Residential hall policies that prevent non-student guests should be changed

Aimee Barrera, Reporter

A new guest policy was added to the student handbook on Aug. 26, 2021. It states that, “Non-students and other guests are not permitted inside residential buildings at this time.”

There’s a double standard of who can and cannot come on to campus and residential buildings. I believe that the residence life policy of not allowing non-students in residential buildings should be changed. 

Director of Housing Operations for California Lutheran University Caitlin Hodges, who is part of the conduct team that gives recommendations for university policy said in an email interview, “maintaining a stricter guest policy this year helps reduce the number of potential COVID exposures on-campus, reduces the risk of students having to quarantine or isolate.” 

“Our plan is to return to our pre-COVID guest policy in the future, but the timing of when that will happen will depend on COVID safety concerns,” Hodges said.

Junior Elisa Zody has lived on-campus since her first year and expressed the frustration that comes with wanting to have friends at her dorm but not being allowed to.

“It is hard not being able to have friends come stay, like when I’m going to an event with friends, it’s nice to have them come over and get ready,” Zody said.

Although there might be a stricter guest policy to reduce the risk of COVID-19 exposure and transmission, not allowing non-students in resident buildings doesn’t necessarily mean that the risk is lower.

Students who live on-campus aren’t isolating themselves from non-students. They go to work outside of campus, travel out of town on the weekends, meet up with non-student family and friends or go to events outside of campus; they haven’t stopped living life. 

As long as students continue to go out and come into contact with non-students, they still run the risk of exposing themselves and their roommates to COVID-19. Truly the only way to avoid non-student and student transmission would be to completely isolate students.

The good news is that students don’t have to completely isolate themselves because data from Cal Lutheran’s KNOW webpage shows that the protective measures the community has taken are protecting us from contracting and transmitting COVID.

An update was posted to the site on Sept. 18 in regards to 12 individuals who tested positive for COVID-19, which stated that, “The lack of community transmission can at least partly be attributed to the high vaccination rate on campus, with 97% of staff and faculty and 95% of students (including all undergraduate, graduate, and professionals students who are attending in-person classes) fully vaccinated.”  

According to the KNOW webpage’s COVID-19 dashboard, which is updated every Monday, there have been a total of 27 cases on campus since Aug. 26, 2021.The data provided by Cal Lutheran shows that the COVID-19 mask policy, testing protocols and health checks put in place are working, and there is a lack of community transmission.

If these steps and protocols are working in stopping the spread of COVID-19, why not have non-student guests follow them so they can be allowed to enter residential buildings?

Director of Residence Life Chris Paul said in an email interview that we cannot use these policies to monitor non-student and guests visiting students because of mask monitoring in residence halls.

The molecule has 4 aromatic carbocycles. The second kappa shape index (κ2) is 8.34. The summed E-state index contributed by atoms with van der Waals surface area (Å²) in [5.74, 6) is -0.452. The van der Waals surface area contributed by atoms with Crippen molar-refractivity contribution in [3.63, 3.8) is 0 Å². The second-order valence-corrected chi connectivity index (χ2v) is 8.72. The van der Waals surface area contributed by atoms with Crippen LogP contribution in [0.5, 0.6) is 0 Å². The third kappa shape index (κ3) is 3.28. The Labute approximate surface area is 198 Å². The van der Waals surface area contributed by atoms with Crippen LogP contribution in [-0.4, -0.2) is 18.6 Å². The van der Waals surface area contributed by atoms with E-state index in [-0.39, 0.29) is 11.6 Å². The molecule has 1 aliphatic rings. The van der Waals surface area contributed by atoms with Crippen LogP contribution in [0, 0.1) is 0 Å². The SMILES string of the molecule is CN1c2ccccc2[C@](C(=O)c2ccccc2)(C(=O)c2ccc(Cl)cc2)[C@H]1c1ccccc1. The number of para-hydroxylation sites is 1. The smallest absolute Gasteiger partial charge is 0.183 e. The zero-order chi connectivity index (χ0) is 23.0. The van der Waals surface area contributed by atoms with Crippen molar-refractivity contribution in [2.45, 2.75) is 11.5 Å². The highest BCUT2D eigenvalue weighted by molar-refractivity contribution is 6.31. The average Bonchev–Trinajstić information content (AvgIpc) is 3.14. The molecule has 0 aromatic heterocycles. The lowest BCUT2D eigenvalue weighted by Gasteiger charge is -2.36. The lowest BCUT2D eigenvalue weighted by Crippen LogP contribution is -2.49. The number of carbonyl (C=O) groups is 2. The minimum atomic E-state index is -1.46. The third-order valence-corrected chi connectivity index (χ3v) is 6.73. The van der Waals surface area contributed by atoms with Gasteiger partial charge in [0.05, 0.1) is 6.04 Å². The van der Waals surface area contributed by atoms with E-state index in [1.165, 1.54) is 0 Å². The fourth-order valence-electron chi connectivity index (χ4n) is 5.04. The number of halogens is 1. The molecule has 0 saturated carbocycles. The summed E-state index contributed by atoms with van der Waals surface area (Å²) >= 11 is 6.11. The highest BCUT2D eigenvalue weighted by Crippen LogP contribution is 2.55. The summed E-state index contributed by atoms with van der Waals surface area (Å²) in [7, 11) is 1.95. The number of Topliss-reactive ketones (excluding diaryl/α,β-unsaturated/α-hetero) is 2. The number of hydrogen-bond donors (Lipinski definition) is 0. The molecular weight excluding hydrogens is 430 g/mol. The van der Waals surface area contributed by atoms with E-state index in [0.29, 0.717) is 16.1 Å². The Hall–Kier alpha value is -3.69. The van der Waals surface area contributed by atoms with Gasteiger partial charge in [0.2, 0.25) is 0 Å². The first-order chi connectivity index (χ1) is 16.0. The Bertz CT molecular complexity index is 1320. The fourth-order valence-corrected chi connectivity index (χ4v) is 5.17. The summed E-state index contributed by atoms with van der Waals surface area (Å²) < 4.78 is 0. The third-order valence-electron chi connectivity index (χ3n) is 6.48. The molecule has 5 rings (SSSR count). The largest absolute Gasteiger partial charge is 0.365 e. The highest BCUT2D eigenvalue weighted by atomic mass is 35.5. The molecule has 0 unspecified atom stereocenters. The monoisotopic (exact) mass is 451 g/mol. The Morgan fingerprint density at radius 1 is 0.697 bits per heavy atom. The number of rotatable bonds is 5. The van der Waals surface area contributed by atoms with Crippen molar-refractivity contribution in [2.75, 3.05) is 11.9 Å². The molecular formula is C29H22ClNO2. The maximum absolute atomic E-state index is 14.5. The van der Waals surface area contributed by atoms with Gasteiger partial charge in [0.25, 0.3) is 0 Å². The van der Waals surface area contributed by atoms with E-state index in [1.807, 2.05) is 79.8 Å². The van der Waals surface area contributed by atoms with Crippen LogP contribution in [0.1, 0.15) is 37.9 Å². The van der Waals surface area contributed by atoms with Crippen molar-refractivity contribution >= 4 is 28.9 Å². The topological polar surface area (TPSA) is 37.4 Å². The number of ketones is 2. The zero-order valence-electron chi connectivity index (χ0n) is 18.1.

“This would be very difficult on the Resident Assistants and staff to monitor. The Residence Life staff continues to have to monitor masking in the residence halls and to add these layers would become very burdensome on the RAs,” Paul said.

Hodges and Paul both said that although the institution can require vaccination status and testing for members of the campus community, they cannot ensure that non Cal Lutheran guests meet the vaccine requirement or participate in routine testing.

Cal Lutheran hosted Homecoming Weekend from Oct. 22 to Oct. 24, which was one of their biggest fundraisers of the year. The university invited non-CLU students such as alumni, faculty, staff and student families and donors to campus. 

For Homecoming Weekend, there were a variety of scheduled events that non-students were able to attend such as the Homecoming Block Party, Loop da Lu 5K, Homecoming football game, and Alumni Improv Show.

The Alumni Improv Show held inside the Preus-Brandt Forum required guests to present either a Cal Lutheran ID or proof of vaccination in order to attend the event, which something that Hodges previously said could not be assured.

Cal Lutheran also has a visitor health check set up that asks non-student visitors to verify their full name, contact information, symptoms, and whether or not they are vaccinated.

The visitor health check was also used for the Homecoming football game in order to verify that non-students met the requirements to enter. QR codes were set up outside the stadium for visitors to fill out and proof of completion granted access into the stadium.

The institution can find a way to host non-students for money-making events but can’t find a solution to allow paying students to safely have non-students visit them in residential buildings. 

Although there seems to be hesitancy from residence life towards changing the non-student guest policy in residential buildings, students can make their opinions on this matter known by talking to the ASCLU executive board during board meetings.

Associated Students of California Lutheran University Government President Josh Gatison said in an email interview that the senate and program boards are “always open to the public and welcome students to stop by and talk.”

“Student voice and opinion is a necessity for this campus and students can always use petitions as a way to gauge just how passionate students are about certain topics,” Gatison said.